Air pollution and population mobility contribute to the risk of death from COVID-19

September 22 2022

2 minutes to read

Disclosures:
This study was funded by the American College of Rheumatology and the European Alliance of Rheumatological Societies. Ezady has not reported any relevant financial disclosures. Please see the study for all relevant financial disclosures by other authors.


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Data indicate that regional socio-economic conditions, air pollution, population mobility, and availability of health resources all influence the risk of death attributable to COVID-19 in patients with rheumatic diseases.

“We have noticed a great importance Variation in COVID-19 outcomes across countries and regions”, Zara Izadi, Ph.D., of the department of rheumatology at the University of California, San Francisco, told Helio. “We know that there are differences in how people treat rheumatic diseases globally, and individual-level clinical risk factors such as comorbidities vary by region.

Drawing with Izadi quote about COVID-19

Data indicate that regional socio-economic conditions, air pollution, population mobility, and availability of health resources all influence the risk of death attributable to COVID-19 in patients with rheumatic diseases.

“However, it was clear that these clinical factors did not fully take into account regional differences in COVID-19 outcomes,” Izadi added. “We guessed that community COVID-19 policies affected people with rheumatic diseases, but this effect has not been measured before.”

To examine the relationship between environmental and societal factors and nation-wide differences in COVID-19 mortality among rheumatic patients, Izadi and colleagues conducted an observational study using data from Global Alliance for Rheumatology COVID-19 Register. Data were collected between March 12, 2020 and August 27, 2021. Rheumatologists entered data from adult patients with rheumatic diseases who were confirmed to have COVID-19 through online portals.

Information for each patient included demographics, disease characteristics, immunomodulating drugs prescribed for rheumatic diseases, comorbidities, COVID-19 outcomes and complications. The data also included the highest level of disease severity in patients, which ranged from ‘death’ to ‘symptoms resolved at the time of data entry’, as well as individual-level demographics and characteristics related to rheumatic and comorbidities. The authors included adults between 18 and 99 years of age who grew up in any country that contributed at least 100 cases to the registry.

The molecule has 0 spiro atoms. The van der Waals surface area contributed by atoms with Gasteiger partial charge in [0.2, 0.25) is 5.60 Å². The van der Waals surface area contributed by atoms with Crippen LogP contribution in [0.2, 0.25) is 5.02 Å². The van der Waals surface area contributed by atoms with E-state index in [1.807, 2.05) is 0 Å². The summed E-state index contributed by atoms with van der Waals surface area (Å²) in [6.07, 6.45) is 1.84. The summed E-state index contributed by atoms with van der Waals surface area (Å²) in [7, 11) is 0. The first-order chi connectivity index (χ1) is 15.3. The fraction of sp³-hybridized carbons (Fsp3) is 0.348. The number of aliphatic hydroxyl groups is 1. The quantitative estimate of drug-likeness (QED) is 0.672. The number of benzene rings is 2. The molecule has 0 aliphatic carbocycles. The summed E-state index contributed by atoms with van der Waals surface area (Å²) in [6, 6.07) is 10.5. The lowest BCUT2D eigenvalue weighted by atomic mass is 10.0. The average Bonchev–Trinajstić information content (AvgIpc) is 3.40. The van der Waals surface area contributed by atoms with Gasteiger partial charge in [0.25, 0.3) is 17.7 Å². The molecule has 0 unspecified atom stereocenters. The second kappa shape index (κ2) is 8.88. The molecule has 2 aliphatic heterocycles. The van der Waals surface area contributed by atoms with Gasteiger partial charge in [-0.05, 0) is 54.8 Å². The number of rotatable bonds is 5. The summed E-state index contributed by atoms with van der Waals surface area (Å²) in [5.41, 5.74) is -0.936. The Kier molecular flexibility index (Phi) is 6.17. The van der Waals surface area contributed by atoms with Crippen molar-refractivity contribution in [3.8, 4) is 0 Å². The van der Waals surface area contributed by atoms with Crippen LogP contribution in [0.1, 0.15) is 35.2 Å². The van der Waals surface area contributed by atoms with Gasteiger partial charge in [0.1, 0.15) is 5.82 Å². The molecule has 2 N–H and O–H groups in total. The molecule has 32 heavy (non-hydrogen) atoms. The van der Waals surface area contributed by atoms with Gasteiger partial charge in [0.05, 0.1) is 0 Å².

The researchers created an index date for each country included, which was identified as the first date a COVID-19 diagnosis was reported to the COVID-19 data repository by the Center for Systems Science and Engineering at Johns Hopkins University. Follow-up concluded on August 27, 2021, or the latest date for the log diagnosis, depending on which was earlier. The primary end point for the study was deaths attributed to COVID-19, according to the testimony of the physician in charge.

In all, the analysis included 14,044 patients from 23 countries. air pollution (OR = 1.1 per 10 g/m3; 95% CI, 1.01-1.17, proportion of the population aged 65 years or older (OR = 1.19 for each 1% increase; 95% CI, 1.1-1.3) and mobility of the population (OR = 1.03 for each 1% increase in store visits Grocery and pharmacies; 95% CI, 1.02-1.05; and 1.02 per 1% increase in visits to workplaces; 95% CI, 1-1.03) were all independently associated with a higher risk of death, the authors wrote. Factors associated with lower odds of death included the number of hospital beds, HDI scores, rigor of the government’s response, and follow-up time.

“The study shows that people with rheumatic diseases and COVID-19 have worse outcomes if they live in communities with fewer COVID-19 containment measures,” Izadi said. We found that clinical risk factors, including medical background, disease activity, and comorbidities, explained up to 30% of the observed nationwide differences in COVID-19-related mortality. The remaining variance arose from temporal, environmental, and societal factors such as population mobility and government containment measures. The multi-layered methodological framework represented by this study has broad implications beyond COVID-19 and will be key to addressing other pressing global issues, such as climate change.